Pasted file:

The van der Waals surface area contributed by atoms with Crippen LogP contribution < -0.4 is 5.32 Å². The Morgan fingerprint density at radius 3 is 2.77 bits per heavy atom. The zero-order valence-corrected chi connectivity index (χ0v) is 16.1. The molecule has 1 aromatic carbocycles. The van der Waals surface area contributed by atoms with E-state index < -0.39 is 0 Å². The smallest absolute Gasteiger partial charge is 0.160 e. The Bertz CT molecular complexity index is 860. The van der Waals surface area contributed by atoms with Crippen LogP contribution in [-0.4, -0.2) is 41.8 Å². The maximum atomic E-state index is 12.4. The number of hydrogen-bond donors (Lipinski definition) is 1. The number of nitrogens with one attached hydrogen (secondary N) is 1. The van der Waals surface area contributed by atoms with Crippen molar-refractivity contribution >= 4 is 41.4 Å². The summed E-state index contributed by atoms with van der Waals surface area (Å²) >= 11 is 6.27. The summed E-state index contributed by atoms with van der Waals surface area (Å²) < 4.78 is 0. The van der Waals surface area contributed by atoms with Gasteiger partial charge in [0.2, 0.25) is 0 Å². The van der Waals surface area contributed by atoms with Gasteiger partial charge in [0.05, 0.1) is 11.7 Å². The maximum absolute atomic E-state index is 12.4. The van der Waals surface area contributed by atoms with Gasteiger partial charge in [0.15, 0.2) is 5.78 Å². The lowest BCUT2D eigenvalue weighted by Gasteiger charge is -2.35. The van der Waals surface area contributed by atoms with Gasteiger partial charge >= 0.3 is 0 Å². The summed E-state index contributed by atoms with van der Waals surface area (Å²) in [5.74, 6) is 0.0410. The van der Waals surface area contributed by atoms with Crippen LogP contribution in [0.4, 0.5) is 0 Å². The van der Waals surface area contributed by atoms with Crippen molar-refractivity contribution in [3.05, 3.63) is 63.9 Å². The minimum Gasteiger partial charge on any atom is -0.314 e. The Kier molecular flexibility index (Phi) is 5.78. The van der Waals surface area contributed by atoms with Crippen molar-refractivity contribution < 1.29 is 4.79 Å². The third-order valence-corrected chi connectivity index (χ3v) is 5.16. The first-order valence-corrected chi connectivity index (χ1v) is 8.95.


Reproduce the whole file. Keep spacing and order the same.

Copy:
The van der Waals surface area contributed by atoms with Crippen LogP contribution < -0.4 is 5.32 Å². The Morgan fingerprint density at radius 3 is 2.77 bits per heavy atom. The zero-order valence-corrected chi connectivity index (χ0v) is 16.1. The molecule has 1 aromatic carbocycles. The van der Waals surface area contributed by atoms with E-state index < -0.39 is 0 Å². The smallest absolute Gasteiger partial charge is 0.160 e. The Bertz CT molecular complexity index is 860. The van der Waals surface area contributed by atoms with Crippen LogP contribution in [-0.4, -0.2) is 41.8 Å². The maximum atomic E-state index is 12.4. The number of hydrogen-bond donors (Lipinski definition) is 1. The number of nitrogens with one attached hydrogen (secondary N) is 1. The van der Waals surface area contributed by atoms with Crippen molar-refractivity contribution >= 4 is 41.4 Å². The summed E-state index contributed by atoms with van der Waals surface area (Å²) >= 11 is 6.27. The summed E-state index contributed by atoms with van der Waals surface area (Å²) < 4.78 is 0. The van der Waals surface area contributed by atoms with Gasteiger partial charge in [0.2, 0.25) is 0 Å². The van der Waals surface area contributed by atoms with Gasteiger partial charge in [0.05, 0.1) is 11.7 Å². The maximum absolute atomic E-state index is 12.4. The van der Waals surface area contributed by atoms with Gasteiger partial charge in [0.15, 0.2) is 5.78 Å². The lowest BCUT2D eigenvalue weighted by Gasteiger charge is -2.35. The van der Waals surface area contributed by atoms with Gasteiger partial charge >= 0.3 is 0 Å². The summed E-state index contributed by atoms with van der Waals surface area (Å²) in [5.74, 6) is 0.0410. The van der Waals surface area contributed by atoms with Crippen LogP contribution in [0.4, 0.5) is 0 Å². The van der Waals surface area contributed by atoms with Crippen molar-refractivity contribution in [3.05, 3.63) is 63.9 Å². The minimum Gasteiger partial charge on any atom is -0.314 e. The Kier molecular flexibility index (Phi) is 5.78. The van der Waals surface area contributed by atoms with Crippen molar-refractivity contribution < 1.29 is 4.79 Å². The third-order valence-corrected chi connectivity index (χ3v) is 5.16. The first-order valence-corrected chi connectivity index (χ1v) is 8.95.